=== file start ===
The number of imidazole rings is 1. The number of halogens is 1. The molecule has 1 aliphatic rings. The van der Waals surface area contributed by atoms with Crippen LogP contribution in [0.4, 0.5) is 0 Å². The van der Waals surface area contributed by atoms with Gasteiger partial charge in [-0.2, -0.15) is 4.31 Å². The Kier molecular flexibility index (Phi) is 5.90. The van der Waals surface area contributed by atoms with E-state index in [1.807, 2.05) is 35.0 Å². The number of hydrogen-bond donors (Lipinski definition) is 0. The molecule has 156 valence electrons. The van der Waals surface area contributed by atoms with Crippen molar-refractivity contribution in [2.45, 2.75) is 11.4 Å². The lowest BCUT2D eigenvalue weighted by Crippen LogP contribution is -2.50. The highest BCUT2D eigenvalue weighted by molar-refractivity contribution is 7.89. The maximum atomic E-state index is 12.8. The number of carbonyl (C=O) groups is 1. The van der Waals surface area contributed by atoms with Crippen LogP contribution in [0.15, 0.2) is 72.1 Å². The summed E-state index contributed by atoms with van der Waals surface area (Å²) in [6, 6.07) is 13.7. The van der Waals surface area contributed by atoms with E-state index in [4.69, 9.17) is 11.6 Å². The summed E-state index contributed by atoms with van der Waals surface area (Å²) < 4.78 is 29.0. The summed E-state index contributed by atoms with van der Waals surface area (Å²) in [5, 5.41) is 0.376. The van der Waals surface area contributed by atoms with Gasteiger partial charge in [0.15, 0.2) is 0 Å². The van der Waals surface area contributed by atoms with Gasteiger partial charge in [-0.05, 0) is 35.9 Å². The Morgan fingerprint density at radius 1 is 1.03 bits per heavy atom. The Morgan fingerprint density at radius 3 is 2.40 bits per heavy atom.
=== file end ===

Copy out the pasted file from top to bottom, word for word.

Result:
The number of imidazole rings is 1. The number of halogens is 1. The molecule has 1 aliphatic rings. The van der Waals surface area contributed by atoms with Crippen LogP contribution in [0.4, 0.5) is 0 Å². The van der Waals surface area contributed by atoms with Gasteiger partial charge in [-0.2, -0.15) is 4.31 Å². The Kier molecular flexibility index (Phi) is 5.90. The van der Waals surface area contributed by atoms with E-state index in [1.807, 2.05) is 35.0 Å². The number of hydrogen-bond donors (Lipinski definition) is 0. The molecule has 156 valence electrons. The van der Waals surface area contributed by atoms with Crippen molar-refractivity contribution in [2.45, 2.75) is 11.4 Å². The lowest BCUT2D eigenvalue weighted by Crippen LogP contribution is -2.50. The highest BCUT2D eigenvalue weighted by molar-refractivity contribution is 7.89. The maximum atomic E-state index is 12.8. The number of carbonyl (C=O) groups is 1. The van der Waals surface area contributed by atoms with Crippen LogP contribution in [0.15, 0.2) is 72.1 Å². The summed E-state index contributed by atoms with van der Waals surface area (Å²) in [6, 6.07) is 13.7. The van der Waals surface area contributed by atoms with E-state index in [4.69, 9.17) is 11.6 Å². The summed E-state index contributed by atoms with van der Waals surface area (Å²) < 4.78 is 29.0. The summed E-state index contributed by atoms with van der Waals surface area (Å²) in [5, 5.41) is 0.376. The van der Waals surface area contributed by atoms with Gasteiger partial charge in [0.15, 0.2) is 0 Å². The van der Waals surface area contributed by atoms with Gasteiger partial charge in [-0.05, 0) is 35.9 Å². The Morgan fingerprint density at radius 1 is 1.03 bits per heavy atom. The Morgan fingerprint density at radius 3 is 2.40 bits per heavy atom.